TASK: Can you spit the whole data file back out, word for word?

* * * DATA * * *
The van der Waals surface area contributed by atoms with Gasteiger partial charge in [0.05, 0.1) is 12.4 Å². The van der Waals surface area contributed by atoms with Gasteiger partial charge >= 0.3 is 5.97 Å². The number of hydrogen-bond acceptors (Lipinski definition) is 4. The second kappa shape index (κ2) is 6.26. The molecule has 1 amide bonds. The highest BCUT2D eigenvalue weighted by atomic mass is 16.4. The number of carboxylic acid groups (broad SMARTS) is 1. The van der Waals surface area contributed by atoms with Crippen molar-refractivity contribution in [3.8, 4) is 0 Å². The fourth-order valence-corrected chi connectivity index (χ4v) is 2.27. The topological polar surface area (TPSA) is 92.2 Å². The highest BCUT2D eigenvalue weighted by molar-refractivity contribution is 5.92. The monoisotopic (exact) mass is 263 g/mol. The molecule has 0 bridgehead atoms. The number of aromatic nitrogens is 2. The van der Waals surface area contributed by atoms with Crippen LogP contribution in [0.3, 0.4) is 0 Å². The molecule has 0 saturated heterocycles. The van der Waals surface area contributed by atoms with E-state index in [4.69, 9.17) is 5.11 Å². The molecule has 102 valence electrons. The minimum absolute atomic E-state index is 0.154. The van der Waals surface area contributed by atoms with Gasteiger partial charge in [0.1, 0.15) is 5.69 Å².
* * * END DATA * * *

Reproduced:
The van der Waals surface area contributed by atoms with Gasteiger partial charge in [0.05, 0.1) is 12.4 Å². The van der Waals surface area contributed by atoms with Gasteiger partial charge >= 0.3 is 5.97 Å². The number of hydrogen-bond acceptors (Lipinski definition) is 4. The second kappa shape index (κ2) is 6.26. The molecule has 1 amide bonds. The highest BCUT2D eigenvalue weighted by atomic mass is 16.4. The number of carboxylic acid groups (broad SMARTS) is 1. The van der Waals surface area contributed by atoms with Crippen molar-refractivity contribution in [3.8, 4) is 0 Å². The fourth-order valence-corrected chi connectivity index (χ4v) is 2.27. The topological polar surface area (TPSA) is 92.2 Å². The highest BCUT2D eigenvalue weighted by molar-refractivity contribution is 5.92. The monoisotopic (exact) mass is 263 g/mol. The molecule has 0 bridgehead atoms. The number of aromatic nitrogens is 2. The van der Waals surface area contributed by atoms with Crippen LogP contribution in [0.3, 0.4) is 0 Å². The molecule has 0 saturated heterocycles. The van der Waals surface area contributed by atoms with E-state index in [4.69, 9.17) is 5.11 Å². The molecule has 102 valence electrons. The minimum absolute atomic E-state index is 0.154. The van der Waals surface area contributed by atoms with Gasteiger partial charge in [0.1, 0.15) is 5.69 Å².